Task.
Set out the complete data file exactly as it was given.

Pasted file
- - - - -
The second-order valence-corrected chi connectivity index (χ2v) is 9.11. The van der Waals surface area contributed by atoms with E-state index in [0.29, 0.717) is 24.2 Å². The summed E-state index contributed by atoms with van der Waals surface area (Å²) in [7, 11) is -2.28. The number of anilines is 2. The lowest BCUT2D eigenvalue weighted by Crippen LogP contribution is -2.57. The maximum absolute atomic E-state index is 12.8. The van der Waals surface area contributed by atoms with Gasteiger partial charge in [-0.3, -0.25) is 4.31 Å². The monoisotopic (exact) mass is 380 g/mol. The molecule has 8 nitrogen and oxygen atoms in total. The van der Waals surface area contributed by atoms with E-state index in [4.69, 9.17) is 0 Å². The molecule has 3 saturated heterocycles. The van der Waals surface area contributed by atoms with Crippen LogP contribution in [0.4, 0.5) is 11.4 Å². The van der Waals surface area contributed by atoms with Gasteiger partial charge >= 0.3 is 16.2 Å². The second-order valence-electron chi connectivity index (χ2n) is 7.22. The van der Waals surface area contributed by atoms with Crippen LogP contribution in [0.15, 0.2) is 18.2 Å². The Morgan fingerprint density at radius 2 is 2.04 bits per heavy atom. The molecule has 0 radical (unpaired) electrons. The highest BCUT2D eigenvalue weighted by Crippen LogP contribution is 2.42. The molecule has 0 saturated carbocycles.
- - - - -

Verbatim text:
The second-order valence-corrected chi connectivity index (χ2v) is 9.11. The van der Waals surface area contributed by atoms with E-state index in [0.29, 0.717) is 24.2 Å². The summed E-state index contributed by atoms with van der Waals surface area (Å²) in [7, 11) is -2.28. The number of anilines is 2. The lowest BCUT2D eigenvalue weighted by Crippen LogP contribution is -2.57. The maximum absolute atomic E-state index is 12.8. The van der Waals surface area contributed by atoms with Gasteiger partial charge in [-0.3, -0.25) is 4.31 Å². The monoisotopic (exact) mass is 380 g/mol. The molecule has 8 nitrogen and oxygen atoms in total. The van der Waals surface area contributed by atoms with E-state index in [4.69, 9.17) is 0 Å². The molecule has 3 saturated heterocycles. The van der Waals surface area contributed by atoms with Crippen LogP contribution in [0.4, 0.5) is 11.4 Å². The van der Waals surface area contributed by atoms with Gasteiger partial charge >= 0.3 is 16.2 Å². The second-order valence-electron chi connectivity index (χ2n) is 7.22. The van der Waals surface area contributed by atoms with Crippen LogP contribution in [0.15, 0.2) is 18.2 Å². The Morgan fingerprint density at radius 2 is 2.04 bits per heavy atom. The molecule has 0 radical (unpaired) electrons. The highest BCUT2D eigenvalue weighted by Crippen LogP contribution is 2.42. The molecule has 0 saturated carbocycles.